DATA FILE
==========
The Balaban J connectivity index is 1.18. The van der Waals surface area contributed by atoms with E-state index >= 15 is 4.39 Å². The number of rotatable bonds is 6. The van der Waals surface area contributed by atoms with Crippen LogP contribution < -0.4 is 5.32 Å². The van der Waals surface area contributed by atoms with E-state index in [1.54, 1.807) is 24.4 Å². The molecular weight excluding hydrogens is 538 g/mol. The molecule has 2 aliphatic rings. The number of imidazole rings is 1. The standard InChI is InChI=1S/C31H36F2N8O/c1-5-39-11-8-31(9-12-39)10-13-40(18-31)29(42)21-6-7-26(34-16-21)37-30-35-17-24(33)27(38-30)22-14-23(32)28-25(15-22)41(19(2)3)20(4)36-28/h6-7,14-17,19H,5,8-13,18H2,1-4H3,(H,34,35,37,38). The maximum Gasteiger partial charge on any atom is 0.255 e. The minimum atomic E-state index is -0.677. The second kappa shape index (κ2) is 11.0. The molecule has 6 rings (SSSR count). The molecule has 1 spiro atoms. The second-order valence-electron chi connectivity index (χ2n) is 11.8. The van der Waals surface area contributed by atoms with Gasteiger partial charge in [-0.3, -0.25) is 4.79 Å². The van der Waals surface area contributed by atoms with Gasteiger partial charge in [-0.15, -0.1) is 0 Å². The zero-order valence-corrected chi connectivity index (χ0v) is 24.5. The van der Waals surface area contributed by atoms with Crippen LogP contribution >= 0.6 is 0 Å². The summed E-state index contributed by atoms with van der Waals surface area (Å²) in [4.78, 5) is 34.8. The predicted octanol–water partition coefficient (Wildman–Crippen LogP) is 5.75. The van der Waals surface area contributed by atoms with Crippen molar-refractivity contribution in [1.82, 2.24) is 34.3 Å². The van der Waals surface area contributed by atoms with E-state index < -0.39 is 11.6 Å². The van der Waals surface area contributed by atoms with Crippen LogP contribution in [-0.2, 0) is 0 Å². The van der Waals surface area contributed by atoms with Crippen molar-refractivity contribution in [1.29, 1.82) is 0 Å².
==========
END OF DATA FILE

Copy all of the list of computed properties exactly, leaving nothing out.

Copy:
The Balaban J connectivity index is 1.18. The van der Waals surface area contributed by atoms with E-state index >= 15 is 4.39 Å². The number of rotatable bonds is 6. The van der Waals surface area contributed by atoms with Crippen LogP contribution < -0.4 is 5.32 Å². The van der Waals surface area contributed by atoms with E-state index in [1.54, 1.807) is 24.4 Å². The molecular weight excluding hydrogens is 538 g/mol. The molecule has 2 aliphatic rings. The number of imidazole rings is 1. The standard InChI is InChI=1S/C31H36F2N8O/c1-5-39-11-8-31(9-12-39)10-13-40(18-31)29(42)21-6-7-26(34-16-21)37-30-35-17-24(33)27(38-30)22-14-23(32)28-25(15-22)41(19(2)3)20(4)36-28/h6-7,14-17,19H,5,8-13,18H2,1-4H3,(H,34,35,37,38). The maximum Gasteiger partial charge on any atom is 0.255 e. The minimum atomic E-state index is -0.677. The second kappa shape index (κ2) is 11.0. The molecule has 6 rings (SSSR count). The molecule has 1 spiro atoms. The second-order valence-electron chi connectivity index (χ2n) is 11.8. The van der Waals surface area contributed by atoms with Gasteiger partial charge in [-0.3, -0.25) is 4.79 Å². The van der Waals surface area contributed by atoms with Gasteiger partial charge in [-0.15, -0.1) is 0 Å². The zero-order valence-corrected chi connectivity index (χ0v) is 24.5. The van der Waals surface area contributed by atoms with Crippen LogP contribution >= 0.6 is 0 Å². The summed E-state index contributed by atoms with van der Waals surface area (Å²) in [4.78, 5) is 34.8. The predicted octanol–water partition coefficient (Wildman–Crippen LogP) is 5.75. The van der Waals surface area contributed by atoms with Crippen molar-refractivity contribution in [1.82, 2.24) is 34.3 Å². The van der Waals surface area contributed by atoms with E-state index < -0.39 is 11.6 Å². The van der Waals surface area contributed by atoms with Crippen LogP contribution in [-0.2, 0) is 0 Å². The van der Waals surface area contributed by atoms with Crippen molar-refractivity contribution in [1.29, 1.82) is 0 Å².